lttng-add-context(1) — Linux manual page


LTTNG-ADD-CONTEXT(1)            LTTng Manual            LTTNG-ADD-CONTEXT(1)

NAME         top

       lttng-add-context - Add context fields to an LTTng channel

SYNOPSIS         top

       Add context fields to a channel:

       lttng [GENERAL OPTIONS] add-context
             (--kernel | --userspace | --jul | --log4j)
             [--session=SESSION] [--channel=CHANNEL]
             --type=TYPE [--type=TYPE]...

       List the available context fields:

       lttng [GENERAL OPTIONS] add-context --list

DESCRIPTION         top

       The lttng add-context command adds one or more context fields to a

       Channels are created with the lttng-enable-channel(1) command.

       When context fields are added to a channel, all the events emitted
       within this channel contain the dynamic values of those context

       If the --session option is omitted, the current tracing session is
       used. If the --channel option is omitted, the context fields are
       added to all the selected tracing session’s channels.

       Many context fields can be added to a channel at once by repeating
       the --type option.

       perf counters are available as per-CPU (perf:cpu: prefix) as well as
       per-thread (perf:thread: prefix) counters. Currently, per-CPU
       counters can only be used in the Linux kernel tracing domain, while
       per-thread counters can only be used in the user space tracing

       It is also possible to enable PMU counters by raw ID using the
       perf:cpu:raw:rN:NAME (Linux kernel tracing domain) or
       perf:thread:raw:rN:NAME (user space tracing domain), with:

           A hexadecimal event descriptor which is the same format as used
           by perf-record(1): a concatenation of the event number and umask
           value provided by the processor’s manufacturer. The possible
           values for this field are processor-specific.

           Custom name to easily recognize the counter.

       Application-specific context fields can be added to a channel using
       the following syntax:



           Provider name.

           Context type name.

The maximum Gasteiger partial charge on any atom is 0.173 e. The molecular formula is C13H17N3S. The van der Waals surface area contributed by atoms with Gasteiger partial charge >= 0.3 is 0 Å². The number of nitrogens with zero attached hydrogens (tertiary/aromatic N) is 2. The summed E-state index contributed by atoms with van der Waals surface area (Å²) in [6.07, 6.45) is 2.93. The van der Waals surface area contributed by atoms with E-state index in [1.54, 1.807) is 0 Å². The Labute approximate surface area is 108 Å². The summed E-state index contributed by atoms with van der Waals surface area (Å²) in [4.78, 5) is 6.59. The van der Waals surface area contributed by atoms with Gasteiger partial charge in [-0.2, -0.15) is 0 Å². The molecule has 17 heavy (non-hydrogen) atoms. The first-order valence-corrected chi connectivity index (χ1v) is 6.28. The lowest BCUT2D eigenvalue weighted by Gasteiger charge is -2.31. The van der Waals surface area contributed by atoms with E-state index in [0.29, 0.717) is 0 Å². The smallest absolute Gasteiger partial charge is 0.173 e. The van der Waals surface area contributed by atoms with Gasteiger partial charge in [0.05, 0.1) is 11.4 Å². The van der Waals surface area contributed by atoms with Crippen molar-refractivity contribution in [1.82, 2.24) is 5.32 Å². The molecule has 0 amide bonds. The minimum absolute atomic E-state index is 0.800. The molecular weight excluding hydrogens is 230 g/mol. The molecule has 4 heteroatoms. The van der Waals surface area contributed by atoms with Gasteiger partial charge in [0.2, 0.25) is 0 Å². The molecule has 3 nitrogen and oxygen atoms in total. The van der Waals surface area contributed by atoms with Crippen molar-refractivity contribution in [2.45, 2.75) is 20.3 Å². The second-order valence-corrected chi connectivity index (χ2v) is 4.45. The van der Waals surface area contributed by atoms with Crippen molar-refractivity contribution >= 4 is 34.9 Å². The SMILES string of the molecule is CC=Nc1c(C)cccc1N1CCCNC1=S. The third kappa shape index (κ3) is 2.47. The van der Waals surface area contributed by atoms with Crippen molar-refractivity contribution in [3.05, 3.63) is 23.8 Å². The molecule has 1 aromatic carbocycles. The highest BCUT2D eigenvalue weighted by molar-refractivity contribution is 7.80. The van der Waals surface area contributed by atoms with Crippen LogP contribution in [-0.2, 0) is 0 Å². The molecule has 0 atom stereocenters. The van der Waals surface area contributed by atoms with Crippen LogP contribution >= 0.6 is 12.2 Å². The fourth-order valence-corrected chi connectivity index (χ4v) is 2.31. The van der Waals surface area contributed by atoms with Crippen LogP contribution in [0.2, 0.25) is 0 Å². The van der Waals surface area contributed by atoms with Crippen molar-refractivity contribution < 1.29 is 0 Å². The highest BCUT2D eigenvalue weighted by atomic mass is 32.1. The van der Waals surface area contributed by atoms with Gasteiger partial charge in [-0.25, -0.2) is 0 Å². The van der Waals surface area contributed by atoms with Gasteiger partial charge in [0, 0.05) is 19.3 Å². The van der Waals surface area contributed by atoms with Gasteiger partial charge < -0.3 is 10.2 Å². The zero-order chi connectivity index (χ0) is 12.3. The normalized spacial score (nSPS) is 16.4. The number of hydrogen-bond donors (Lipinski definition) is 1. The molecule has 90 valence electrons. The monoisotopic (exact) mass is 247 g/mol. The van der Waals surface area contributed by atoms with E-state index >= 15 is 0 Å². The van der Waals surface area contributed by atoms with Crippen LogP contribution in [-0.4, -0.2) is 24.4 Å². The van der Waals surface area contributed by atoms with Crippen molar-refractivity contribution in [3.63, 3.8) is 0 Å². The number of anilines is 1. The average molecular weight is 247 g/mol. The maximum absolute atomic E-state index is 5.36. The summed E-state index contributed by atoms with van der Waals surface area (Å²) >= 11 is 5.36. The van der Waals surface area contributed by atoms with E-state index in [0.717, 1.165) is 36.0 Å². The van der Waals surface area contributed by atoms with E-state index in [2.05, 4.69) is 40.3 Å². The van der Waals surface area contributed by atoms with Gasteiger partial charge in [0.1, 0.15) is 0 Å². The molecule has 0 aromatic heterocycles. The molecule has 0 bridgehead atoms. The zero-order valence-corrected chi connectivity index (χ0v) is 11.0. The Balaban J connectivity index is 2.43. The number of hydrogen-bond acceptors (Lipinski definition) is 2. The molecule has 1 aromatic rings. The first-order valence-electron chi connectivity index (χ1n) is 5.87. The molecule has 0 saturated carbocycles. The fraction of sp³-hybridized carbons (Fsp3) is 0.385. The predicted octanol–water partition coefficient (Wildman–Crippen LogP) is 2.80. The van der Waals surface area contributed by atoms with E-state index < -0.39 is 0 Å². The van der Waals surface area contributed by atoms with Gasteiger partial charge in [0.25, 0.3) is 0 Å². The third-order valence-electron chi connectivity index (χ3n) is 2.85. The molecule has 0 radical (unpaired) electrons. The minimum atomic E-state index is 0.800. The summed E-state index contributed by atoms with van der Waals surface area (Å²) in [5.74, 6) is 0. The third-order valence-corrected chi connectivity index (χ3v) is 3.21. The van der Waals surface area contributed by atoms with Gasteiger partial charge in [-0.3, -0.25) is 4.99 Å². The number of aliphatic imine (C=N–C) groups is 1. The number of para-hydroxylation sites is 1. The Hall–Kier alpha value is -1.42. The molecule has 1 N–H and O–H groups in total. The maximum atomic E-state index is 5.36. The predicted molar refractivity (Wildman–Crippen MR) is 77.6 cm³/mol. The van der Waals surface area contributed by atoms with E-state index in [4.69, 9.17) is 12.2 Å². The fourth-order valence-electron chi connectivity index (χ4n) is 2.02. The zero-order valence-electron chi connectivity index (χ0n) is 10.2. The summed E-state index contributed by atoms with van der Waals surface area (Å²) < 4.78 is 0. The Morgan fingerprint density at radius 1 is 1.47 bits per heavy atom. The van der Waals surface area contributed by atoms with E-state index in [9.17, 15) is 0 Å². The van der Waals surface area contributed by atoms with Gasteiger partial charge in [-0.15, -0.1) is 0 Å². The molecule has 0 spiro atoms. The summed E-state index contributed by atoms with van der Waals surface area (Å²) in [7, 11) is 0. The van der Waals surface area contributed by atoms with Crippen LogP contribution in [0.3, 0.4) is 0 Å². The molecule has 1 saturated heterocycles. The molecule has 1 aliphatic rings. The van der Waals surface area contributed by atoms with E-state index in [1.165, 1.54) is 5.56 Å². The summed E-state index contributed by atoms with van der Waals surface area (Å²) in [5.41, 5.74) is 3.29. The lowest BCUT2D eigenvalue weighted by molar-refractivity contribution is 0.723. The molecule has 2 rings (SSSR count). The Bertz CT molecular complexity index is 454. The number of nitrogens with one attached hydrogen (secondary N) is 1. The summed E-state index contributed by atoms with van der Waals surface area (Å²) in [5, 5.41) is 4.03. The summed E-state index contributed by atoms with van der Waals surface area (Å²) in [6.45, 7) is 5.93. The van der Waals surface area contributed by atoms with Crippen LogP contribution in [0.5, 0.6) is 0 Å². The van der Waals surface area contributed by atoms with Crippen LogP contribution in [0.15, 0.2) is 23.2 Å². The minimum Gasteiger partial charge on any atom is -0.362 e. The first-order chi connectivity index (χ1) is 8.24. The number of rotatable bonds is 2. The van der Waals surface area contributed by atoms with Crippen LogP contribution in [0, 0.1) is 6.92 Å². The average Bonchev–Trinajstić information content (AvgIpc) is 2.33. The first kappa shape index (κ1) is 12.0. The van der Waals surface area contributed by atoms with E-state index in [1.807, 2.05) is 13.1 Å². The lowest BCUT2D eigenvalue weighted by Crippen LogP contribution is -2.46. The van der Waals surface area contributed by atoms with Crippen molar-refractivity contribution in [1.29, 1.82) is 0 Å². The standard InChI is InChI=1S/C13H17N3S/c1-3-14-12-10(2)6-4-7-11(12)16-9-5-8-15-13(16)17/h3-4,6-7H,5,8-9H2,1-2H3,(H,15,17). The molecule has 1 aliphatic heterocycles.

Make sure to single-quote the type when running the command from
           a shell, as $ is a special character for variable substitution in
           most shells.

       Use the --list option without other arguments to list the available
       context field names.

       See the LIMITATIONS section below for a list of limitations to

OPTIONS         top

       General options are described in lttng(1).

       One of:

       -j, --jul
           Add context to channel in the java.util.logging (JUL) domain.

       -k, --kernel
           Add context to channel in the Linux kernel domain.

       -l, --log4j
           Add context to channel in the Apache log4j domain.

       -u, --userspace
           Add context to channel in the user space domain.

       -c CHANNEL, --channel=CHANNEL
           Add context fields to a channel named CHANNEL instead of adding
           them to all the channels.

       -s SESSION, --session=SESSION
           Add context fields to a channel in the tracing session named
           SESSION instead of the current tracing session.

           List the available context fields. Use this option alone.

       -t TYPE, --type=TYPE
           Add context field named TYPE. This option can be repeated as many
           times as needed on the command-line.

   Program information
       -h, --help
           Show command help.

           This option, like lttng-help(1), attempts to launch /usr/bin/man
           to view the command’s man page. The path to the man pager can be
           overridden by the LTTNG_MAN_BIN_PATH environment variable.

           List available command options.

LIMITATIONS         top

       As of this version of LTTng, it is not possible to add context fields
       to a channel once its tracing session has been started (see